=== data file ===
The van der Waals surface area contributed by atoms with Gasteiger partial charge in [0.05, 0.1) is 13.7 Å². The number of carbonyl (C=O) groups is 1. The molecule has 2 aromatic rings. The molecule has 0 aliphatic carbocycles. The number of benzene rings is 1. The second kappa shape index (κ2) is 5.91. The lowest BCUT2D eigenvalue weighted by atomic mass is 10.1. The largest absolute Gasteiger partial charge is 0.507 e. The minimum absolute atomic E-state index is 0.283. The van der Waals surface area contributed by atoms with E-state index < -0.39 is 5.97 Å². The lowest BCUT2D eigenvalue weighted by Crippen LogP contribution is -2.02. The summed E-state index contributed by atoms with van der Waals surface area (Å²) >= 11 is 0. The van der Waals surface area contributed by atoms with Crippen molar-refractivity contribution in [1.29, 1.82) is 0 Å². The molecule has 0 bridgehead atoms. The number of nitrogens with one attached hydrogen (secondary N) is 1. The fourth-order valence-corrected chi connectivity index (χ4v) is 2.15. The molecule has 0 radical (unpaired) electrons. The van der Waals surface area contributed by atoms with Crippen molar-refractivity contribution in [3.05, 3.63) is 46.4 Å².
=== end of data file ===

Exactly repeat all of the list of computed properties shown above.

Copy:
The van der Waals surface area contributed by atoms with Gasteiger partial charge in [0.05, 0.1) is 13.7 Å². The number of carbonyl (C=O) groups is 1. The molecule has 2 aromatic rings. The molecule has 0 aliphatic carbocycles. The number of benzene rings is 1. The second kappa shape index (κ2) is 5.91. The lowest BCUT2D eigenvalue weighted by atomic mass is 10.1. The largest absolute Gasteiger partial charge is 0.507 e. The minimum absolute atomic E-state index is 0.283. The van der Waals surface area contributed by atoms with E-state index < -0.39 is 5.97 Å². The lowest BCUT2D eigenvalue weighted by Crippen LogP contribution is -2.02. The summed E-state index contributed by atoms with van der Waals surface area (Å²) >= 11 is 0. The van der Waals surface area contributed by atoms with Crippen molar-refractivity contribution in [1.29, 1.82) is 0 Å². The molecule has 0 bridgehead atoms. The number of nitrogens with one attached hydrogen (secondary N) is 1. The fourth-order valence-corrected chi connectivity index (χ4v) is 2.15. The molecule has 0 radical (unpaired) electrons. The van der Waals surface area contributed by atoms with Crippen molar-refractivity contribution in [3.05, 3.63) is 46.4 Å².